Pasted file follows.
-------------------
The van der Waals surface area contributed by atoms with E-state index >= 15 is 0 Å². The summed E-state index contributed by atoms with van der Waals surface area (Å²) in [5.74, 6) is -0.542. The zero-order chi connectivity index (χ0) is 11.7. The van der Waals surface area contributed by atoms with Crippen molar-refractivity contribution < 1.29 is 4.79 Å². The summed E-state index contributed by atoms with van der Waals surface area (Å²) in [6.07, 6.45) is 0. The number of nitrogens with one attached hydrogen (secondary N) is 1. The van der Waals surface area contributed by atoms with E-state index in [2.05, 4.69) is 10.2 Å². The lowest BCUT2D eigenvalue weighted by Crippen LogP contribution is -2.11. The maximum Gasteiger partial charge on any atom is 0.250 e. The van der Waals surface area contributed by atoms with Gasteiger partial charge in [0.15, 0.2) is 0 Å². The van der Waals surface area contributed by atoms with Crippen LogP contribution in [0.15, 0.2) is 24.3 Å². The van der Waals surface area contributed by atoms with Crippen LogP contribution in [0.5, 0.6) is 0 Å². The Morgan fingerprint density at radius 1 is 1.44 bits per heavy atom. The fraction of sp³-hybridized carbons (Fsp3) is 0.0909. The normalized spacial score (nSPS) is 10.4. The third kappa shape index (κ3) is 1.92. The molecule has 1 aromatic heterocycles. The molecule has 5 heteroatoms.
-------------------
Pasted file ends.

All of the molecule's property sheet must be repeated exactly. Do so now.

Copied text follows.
The van der Waals surface area contributed by atoms with E-state index >= 15 is 0 Å². The summed E-state index contributed by atoms with van der Waals surface area (Å²) in [5.74, 6) is -0.542. The zero-order chi connectivity index (χ0) is 11.7. The van der Waals surface area contributed by atoms with Crippen molar-refractivity contribution < 1.29 is 4.79 Å². The summed E-state index contributed by atoms with van der Waals surface area (Å²) in [6.07, 6.45) is 0. The number of nitrogens with one attached hydrogen (secondary N) is 1. The van der Waals surface area contributed by atoms with E-state index in [2.05, 4.69) is 10.2 Å². The lowest BCUT2D eigenvalue weighted by Crippen LogP contribution is -2.11. The maximum Gasteiger partial charge on any atom is 0.250 e. The van der Waals surface area contributed by atoms with Gasteiger partial charge in [0.15, 0.2) is 0 Å². The van der Waals surface area contributed by atoms with Crippen LogP contribution in [0.15, 0.2) is 24.3 Å². The van der Waals surface area contributed by atoms with Crippen LogP contribution in [0.5, 0.6) is 0 Å². The Morgan fingerprint density at radius 1 is 1.44 bits per heavy atom. The fraction of sp³-hybridized carbons (Fsp3) is 0.0909. The normalized spacial score (nSPS) is 10.4. The third kappa shape index (κ3) is 1.92. The molecule has 1 aromatic heterocycles. The molecule has 5 heteroatoms.